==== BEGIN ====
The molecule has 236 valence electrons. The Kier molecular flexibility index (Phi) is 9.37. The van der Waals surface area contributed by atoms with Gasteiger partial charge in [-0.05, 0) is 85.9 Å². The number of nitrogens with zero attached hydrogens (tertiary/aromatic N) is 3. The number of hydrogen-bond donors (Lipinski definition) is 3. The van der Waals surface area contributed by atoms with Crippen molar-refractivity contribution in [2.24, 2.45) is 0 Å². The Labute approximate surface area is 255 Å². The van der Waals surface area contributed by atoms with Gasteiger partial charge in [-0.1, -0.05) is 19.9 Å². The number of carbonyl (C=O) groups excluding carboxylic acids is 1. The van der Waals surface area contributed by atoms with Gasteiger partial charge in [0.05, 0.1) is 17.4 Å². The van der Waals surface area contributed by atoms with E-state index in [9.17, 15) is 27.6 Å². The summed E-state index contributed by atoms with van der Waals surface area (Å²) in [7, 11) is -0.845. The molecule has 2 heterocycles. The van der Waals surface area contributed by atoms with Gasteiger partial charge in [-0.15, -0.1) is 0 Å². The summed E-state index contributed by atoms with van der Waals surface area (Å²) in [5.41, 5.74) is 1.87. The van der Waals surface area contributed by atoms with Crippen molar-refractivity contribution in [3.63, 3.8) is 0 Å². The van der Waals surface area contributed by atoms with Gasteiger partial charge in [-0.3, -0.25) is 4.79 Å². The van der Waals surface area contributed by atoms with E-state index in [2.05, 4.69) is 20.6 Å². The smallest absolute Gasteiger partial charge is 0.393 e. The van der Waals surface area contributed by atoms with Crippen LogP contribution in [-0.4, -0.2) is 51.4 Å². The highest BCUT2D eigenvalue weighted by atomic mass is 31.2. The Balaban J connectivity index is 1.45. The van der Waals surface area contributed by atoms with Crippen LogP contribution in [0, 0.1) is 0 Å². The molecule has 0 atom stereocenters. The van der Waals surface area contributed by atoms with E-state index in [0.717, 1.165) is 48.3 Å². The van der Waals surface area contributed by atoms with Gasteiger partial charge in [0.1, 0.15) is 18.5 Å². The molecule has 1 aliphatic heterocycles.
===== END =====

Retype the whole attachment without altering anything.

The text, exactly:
The molecule has 236 valence electrons. The Kier molecular flexibility index (Phi) is 9.37. The van der Waals surface area contributed by atoms with Gasteiger partial charge in [-0.05, 0) is 85.9 Å². The number of nitrogens with zero attached hydrogens (tertiary/aromatic N) is 3. The number of hydrogen-bond donors (Lipinski definition) is 3. The van der Waals surface area contributed by atoms with Crippen molar-refractivity contribution in [2.24, 2.45) is 0 Å². The Labute approximate surface area is 255 Å². The van der Waals surface area contributed by atoms with Gasteiger partial charge in [-0.1, -0.05) is 19.9 Å². The number of carbonyl (C=O) groups excluding carboxylic acids is 1. The van der Waals surface area contributed by atoms with Gasteiger partial charge in [0.05, 0.1) is 17.4 Å². The van der Waals surface area contributed by atoms with E-state index in [9.17, 15) is 27.6 Å². The summed E-state index contributed by atoms with van der Waals surface area (Å²) in [7, 11) is -0.845. The molecule has 2 heterocycles. The van der Waals surface area contributed by atoms with Gasteiger partial charge in [-0.15, -0.1) is 0 Å². The summed E-state index contributed by atoms with van der Waals surface area (Å²) in [5.41, 5.74) is 1.87. The van der Waals surface area contributed by atoms with Crippen molar-refractivity contribution in [3.63, 3.8) is 0 Å². The van der Waals surface area contributed by atoms with Gasteiger partial charge in [-0.3, -0.25) is 4.79 Å². The van der Waals surface area contributed by atoms with E-state index in [2.05, 4.69) is 20.6 Å². The smallest absolute Gasteiger partial charge is 0.393 e. The van der Waals surface area contributed by atoms with Crippen LogP contribution in [-0.4, -0.2) is 51.4 Å². The highest BCUT2D eigenvalue weighted by atomic mass is 31.2. The Balaban J connectivity index is 1.45. The van der Waals surface area contributed by atoms with Crippen LogP contribution in [0, 0.1) is 0 Å². The molecule has 0 atom stereocenters. The van der Waals surface area contributed by atoms with E-state index in [0.717, 1.165) is 48.3 Å². The van der Waals surface area contributed by atoms with Gasteiger partial charge in [0.1, 0.15) is 18.5 Å². The molecule has 1 aliphatic heterocycles.